meeting the others…

looking out toward Cannes- note the pollution…Yesterday I decided to embrace the Riviera and catch the bus to Cannes.  So far, my biggest venture beyond the old city centre has been the 3km walk to find my school.  This process of acclimatizing to a new environment/culture/life has been an interesting and at times a daunting process.  I’ve been watching myself take it in stages, creeping out from my hiding place under the covers and making my orbit from home larger and more encompassing every day.  At first when I would step out my door I felt so exposed and vulnerable.  I felt like everyone was looking at me and saying to themselves, see her, she doesn’t speak French and she has no idea who she is here, what a stranger.  It has all been incredibly unfamiliar, and the unfamiliarity is unfamiliar.  (having spent the last 12 years in the same small town…)  Part of the challenge, I think, is that I am not a traveller here.  I’ve travelled in the past and in that role I am an observer and everyone knows it and I feel comfortable.  This is different.  I’ve moved here.  I’m making this foreign place my home amongst people whose home it is.   They don’t know that unless I tell them,  I’m realizing, and as the days go by, I do tell them.  And they welcome me.

Now, here I was yesterday,  excited that my trepidation was vanishing and I could hop the bus (for 1euro30) and spend the day shopping and rubbing shoulders with a whole other breed of people.   Someone told me that the sister city to Cannes is Beverly Hills.  I’ve never been to California, but the Cannes I saw is all about money and fashion.  Lots of money and very high fashion.  Oh, and lots and lots of little dogs.  This is the French Riviera after all.  That said, there were bargain racks galore and I found a few great things that fit my budget.  (the Zara store is wonderful…)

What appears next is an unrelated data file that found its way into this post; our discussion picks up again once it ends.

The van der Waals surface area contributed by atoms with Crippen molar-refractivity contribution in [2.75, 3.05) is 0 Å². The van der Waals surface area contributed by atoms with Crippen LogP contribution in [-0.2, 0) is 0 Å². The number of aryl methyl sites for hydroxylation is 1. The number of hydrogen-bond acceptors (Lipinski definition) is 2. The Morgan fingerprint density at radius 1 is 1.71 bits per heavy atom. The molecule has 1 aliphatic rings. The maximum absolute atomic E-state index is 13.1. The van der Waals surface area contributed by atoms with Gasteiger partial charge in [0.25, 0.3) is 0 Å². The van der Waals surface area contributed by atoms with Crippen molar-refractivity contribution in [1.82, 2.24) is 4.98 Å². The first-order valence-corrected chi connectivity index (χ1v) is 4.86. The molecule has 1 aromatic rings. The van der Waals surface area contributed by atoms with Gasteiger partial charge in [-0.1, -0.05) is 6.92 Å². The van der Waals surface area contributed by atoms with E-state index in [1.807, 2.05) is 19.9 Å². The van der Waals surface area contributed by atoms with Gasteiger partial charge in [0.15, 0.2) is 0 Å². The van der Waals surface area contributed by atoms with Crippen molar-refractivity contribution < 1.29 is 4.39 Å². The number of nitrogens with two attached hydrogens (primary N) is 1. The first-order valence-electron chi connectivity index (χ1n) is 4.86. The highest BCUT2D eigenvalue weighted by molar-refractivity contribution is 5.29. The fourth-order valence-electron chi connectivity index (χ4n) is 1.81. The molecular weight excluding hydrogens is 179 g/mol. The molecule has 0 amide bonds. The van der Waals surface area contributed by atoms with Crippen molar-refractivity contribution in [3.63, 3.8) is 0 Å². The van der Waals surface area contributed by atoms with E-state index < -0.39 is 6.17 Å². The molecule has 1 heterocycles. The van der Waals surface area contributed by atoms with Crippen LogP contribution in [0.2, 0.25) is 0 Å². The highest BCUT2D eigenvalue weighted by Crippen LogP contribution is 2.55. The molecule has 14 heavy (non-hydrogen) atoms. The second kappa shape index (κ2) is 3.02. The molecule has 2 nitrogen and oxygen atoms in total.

place de le petit dejeuner…Today, I had the pleasure of meeting five of the other students (they had already connected)  and the six of us drove up the mountain together to an amazing very posh house surrounded by olive trees and gardens with a view out toward the sea .  (I didn’t really get the whole story, but apparently it is owned by the daughter of the landlord of one of the group…)  Anyway, it was just us there, a very mixed group, one each respectively from Japan, Brazil, California, Sardinia (the only male), Australia, and moi- Canada.  The Sardinian cooked us lunch and we all ate pasta together at this great long table in the marble floored dining room.  Each person shared their intriguing story of why and how they have ended up here, to study perfumery.  To summarize:

Japan– works for a large cosmetics company doing research as to the efficacy of the physiological effect of fragrance. 

Sardinia-barely speaks English, so as of yet, I don’t have his story.

Brazil-is a vivacious high powered lawyer who since childhood has felt that her sense of smell has been extraordinary, becoming more so as she has aged.  She has left her former life behind to come here and pursue her gift.

Australia– has been working with a perfumer in the industry in her country and wants to take it further; wanting especially to eventually find placement in a European company.

California– is a micro-distiller!  A very interesting girl, and as interested in the naturals as I am.

Canada– that would be me, and I am here to formally learn the art of perfume formulation and to study the over 500 raw materials that will be taught in this course; therefore enriching my knowledge base and developing myself as an artisan perfumer/nose/entrepreneur. (to put it a bit more succinctly than I did at le petit dejeuner….)mimosa and hyacinth- the perfect perfume.

So that is my report for today.  I am about to spend the rest of this full moon night curled in my loft, the moonlight pouring through the skylight and the scent of fresh mimosa and hyacinth infusing the air.

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 13th century doorways into the bishop’s palace that are now a fountain- I can hear the water from my flat.Other wise I would like to post the question for anyone who might know- can I absorb the calcium that is in the mineral rich water?      (the ground water filters through limestone to feed the spring that provides Grasse with its water. )

My kettle build ups a layer of white inside every 2 days or so.                                

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